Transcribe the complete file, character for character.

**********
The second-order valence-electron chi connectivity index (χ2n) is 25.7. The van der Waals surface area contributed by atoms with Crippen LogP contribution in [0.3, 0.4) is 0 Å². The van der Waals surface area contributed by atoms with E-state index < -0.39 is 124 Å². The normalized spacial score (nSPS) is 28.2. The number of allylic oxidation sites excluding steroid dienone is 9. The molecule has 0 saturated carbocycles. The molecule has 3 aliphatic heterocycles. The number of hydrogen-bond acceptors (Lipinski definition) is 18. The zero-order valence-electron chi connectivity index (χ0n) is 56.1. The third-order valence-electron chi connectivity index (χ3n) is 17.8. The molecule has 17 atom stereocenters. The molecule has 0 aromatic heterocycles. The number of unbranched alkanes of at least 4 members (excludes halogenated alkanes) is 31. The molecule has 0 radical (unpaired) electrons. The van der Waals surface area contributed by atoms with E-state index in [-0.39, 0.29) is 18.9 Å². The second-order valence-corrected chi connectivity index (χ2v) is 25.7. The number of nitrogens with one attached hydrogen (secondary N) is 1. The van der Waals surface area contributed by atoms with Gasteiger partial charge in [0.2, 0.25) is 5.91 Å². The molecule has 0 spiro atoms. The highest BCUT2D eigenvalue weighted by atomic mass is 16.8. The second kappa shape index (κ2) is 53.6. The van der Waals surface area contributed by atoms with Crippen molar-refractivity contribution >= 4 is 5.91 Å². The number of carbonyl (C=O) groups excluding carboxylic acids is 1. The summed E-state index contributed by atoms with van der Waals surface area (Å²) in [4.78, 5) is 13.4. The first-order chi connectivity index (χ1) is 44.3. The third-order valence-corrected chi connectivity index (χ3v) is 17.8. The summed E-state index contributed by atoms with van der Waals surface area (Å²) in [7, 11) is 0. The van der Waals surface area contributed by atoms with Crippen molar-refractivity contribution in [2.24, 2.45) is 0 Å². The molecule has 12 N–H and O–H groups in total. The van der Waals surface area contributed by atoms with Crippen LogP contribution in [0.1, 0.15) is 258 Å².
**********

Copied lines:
The second-order valence-electron chi connectivity index (χ2n) is 25.7. The van der Waals surface area contributed by atoms with Crippen LogP contribution in [0.3, 0.4) is 0 Å². The van der Waals surface area contributed by atoms with E-state index < -0.39 is 124 Å². The normalized spacial score (nSPS) is 28.2. The number of allylic oxidation sites excluding steroid dienone is 9. The molecule has 0 saturated carbocycles. The molecule has 3 aliphatic heterocycles. The number of hydrogen-bond acceptors (Lipinski definition) is 18. The zero-order valence-electron chi connectivity index (χ0n) is 56.1. The third-order valence-electron chi connectivity index (χ3n) is 17.8. The molecule has 17 atom stereocenters. The molecule has 0 aromatic heterocycles. The number of unbranched alkanes of at least 4 members (excludes halogenated alkanes) is 31. The molecule has 0 radical (unpaired) electrons. The van der Waals surface area contributed by atoms with E-state index in [-0.39, 0.29) is 18.9 Å². The second-order valence-corrected chi connectivity index (χ2v) is 25.7. The number of nitrogens with one attached hydrogen (secondary N) is 1. The van der Waals surface area contributed by atoms with Gasteiger partial charge in [0.2, 0.25) is 5.91 Å². The molecule has 0 spiro atoms. The highest BCUT2D eigenvalue weighted by atomic mass is 16.8. The second kappa shape index (κ2) is 53.6. The van der Waals surface area contributed by atoms with Crippen molar-refractivity contribution >= 4 is 5.91 Å². The number of carbonyl (C=O) groups excluding carboxylic acids is 1. The summed E-state index contributed by atoms with van der Waals surface area (Å²) in [4.78, 5) is 13.4. The first-order chi connectivity index (χ1) is 44.3. The third-order valence-corrected chi connectivity index (χ3v) is 17.8. The summed E-state index contributed by atoms with van der Waals surface area (Å²) in [7, 11) is 0. The van der Waals surface area contributed by atoms with Crippen molar-refractivity contribution in [2.24, 2.45) is 0 Å². The molecule has 12 N–H and O–H groups in total. The van der Waals surface area contributed by atoms with Crippen LogP contribution in [0.1, 0.15) is 258 Å².